Chicago Reviews

Invictus’ brilliant “Merchant of Venice” adds a (too?) painful layer to the show’s antisemitism

Review by Karen Topham, ChicagoOnstage, member American Theatre Critics Association. Photo by Brian McConkey.

How do you write a review of a production that does everything beautifully from direction to costuming to design to the outstanding acting, but which was hindered before even it started rehearsing by a choice that probably seemed fascinating but ended up being even more problematic than the play itself? Invictus Theater’s The Merchant of Venice, one of Shakespeare’s most awkward plays to produce, turns out to have made that awkwardness much, much worse when director Charles Askenaizer made the decision to set it in 1938 Italy, as the WWII persecution of the Jews was seriously amping up. Instead of simply providing a modern context for the play’s historical antisemitism, that setting overlays everything that happens with an emotional darkness that, as a member of the audience, I simply could not get past. 

The Merchant of Venice, as dramaturg Michael Shapiro points out in the program, has been the object of debate for centuries about whether Shakespeare was embracing the views of his contemporaries about Jews or actually intending to shine a powerful light on the ugliness of antisemitism. Either way, though, the central character of Shylock is rightly seen as emblematic of the worst stereotypes of Jewish people. When you couple that with the vitriol of the open and official hatred of all Jews in the late 1930s, you invite the haunting specter of the Holocaust onto your stage, and there is nothing you can possibly do to lessen its negative effect.

Not that Askenaizer and Invictus don’t try their hardest. The play is brilliant and powerful in its staging, taking control of the small Buena Theatre space as I’ve rarely seen done before. Its pacing and textual interpretation are so on the nose that they can be favorably compared to the best Shakespeare productions I’ve ever seen. The actors and director have taken extreme care to wring every possible bit of nuance out of each separate image, phrase and line, and the result is an ensemble of characters that are as passionately performed as they are gloriously three-dimensional. This is pretty much a perfect production that gets exactly what it intended from the play, and the sum of its parts tells me that it should easily receive a rave review.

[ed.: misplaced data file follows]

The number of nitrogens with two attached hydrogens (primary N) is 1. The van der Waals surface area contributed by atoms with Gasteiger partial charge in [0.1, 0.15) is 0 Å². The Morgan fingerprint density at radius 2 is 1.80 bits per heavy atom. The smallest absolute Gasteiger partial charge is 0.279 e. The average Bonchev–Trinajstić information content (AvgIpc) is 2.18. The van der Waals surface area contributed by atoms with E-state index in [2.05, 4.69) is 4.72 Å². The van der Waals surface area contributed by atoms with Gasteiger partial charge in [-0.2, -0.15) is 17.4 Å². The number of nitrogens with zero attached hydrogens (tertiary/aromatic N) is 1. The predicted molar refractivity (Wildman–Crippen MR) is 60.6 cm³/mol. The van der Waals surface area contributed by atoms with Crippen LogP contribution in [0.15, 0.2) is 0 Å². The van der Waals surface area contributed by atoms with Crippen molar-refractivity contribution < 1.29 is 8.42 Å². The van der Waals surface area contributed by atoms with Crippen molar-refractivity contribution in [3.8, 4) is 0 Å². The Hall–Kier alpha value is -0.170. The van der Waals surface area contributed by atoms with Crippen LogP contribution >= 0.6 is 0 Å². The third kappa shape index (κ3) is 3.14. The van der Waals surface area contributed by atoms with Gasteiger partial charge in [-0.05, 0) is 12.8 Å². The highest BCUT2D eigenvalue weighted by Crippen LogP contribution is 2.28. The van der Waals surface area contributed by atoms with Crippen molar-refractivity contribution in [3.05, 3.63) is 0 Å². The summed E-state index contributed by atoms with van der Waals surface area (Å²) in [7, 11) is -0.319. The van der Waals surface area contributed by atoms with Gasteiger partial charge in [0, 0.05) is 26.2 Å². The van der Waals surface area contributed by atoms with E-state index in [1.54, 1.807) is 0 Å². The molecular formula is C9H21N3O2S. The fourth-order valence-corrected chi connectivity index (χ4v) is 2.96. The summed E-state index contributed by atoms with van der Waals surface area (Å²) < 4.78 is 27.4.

Yet I’m torn. When a production can claim that even its minor characters are fully realized, that is a fine thing. But watching Salanio (Erik Schiller) and Salarino (Mitchell Spencer), dressed in their uniforms reminiscent of Mussolini’s fascist Italian military, berate, abuse, and even spit upon Jewish characters—no matter that their performances are dynamite—is more than uncomfortable. It’s painful. The knowledge of how all of this ends pervades every moment of their derision. And this is a play that is technically categorized as a comedy; how can we comfortably enjoy and laugh at the humorous parts—of which there are many—while our minds are clouded over with mental images of Nazis?

This is a production full of wonderfully crafted comic moments, none funnier than those created by Jack Morsovillo, who plays multiple characters along with his guitar accompaniment throughout the show. His Prince of Arragon, one of Portia’s suitors, is a brilliant piece of work. (So is Brandon Boler’s suitor, the Prince of Morocco, in a more dramatic turn.) Portia herself (Julia Badger) and her maid Nerissa (Madeline Pell) also display their comic bonafides both in the early scene in which they discuss some of Portia’s suitors and in the final scene that completes the subplot about the rings that their lovers Bassanio (Martin Diaz-Valdes) and Gratiano (Glenn Thompson) have agreed to wear forever. 

It is also a production rife with powerful and dramatic moments like the courtroom confrontation between the angry and vengeful Shylock (Joseph Beal) and Antonio (Chuck Munro), the usually benevolent Venetian merchant who has consistently mistreated the Jew over many years, and from whom the moneylender is demanding a “pound of flesh” as his forfeited bond. And Badger’s performance as the ‘man” who will judge the proceedings is amazing (though I have never quite been sure how Portia accomplishes this impersonation, given her self-description as “an unlesson’d girl, unschool’d, unpractised,” or how she is so certain that it will work that she’s willing to risk Antonio’s life).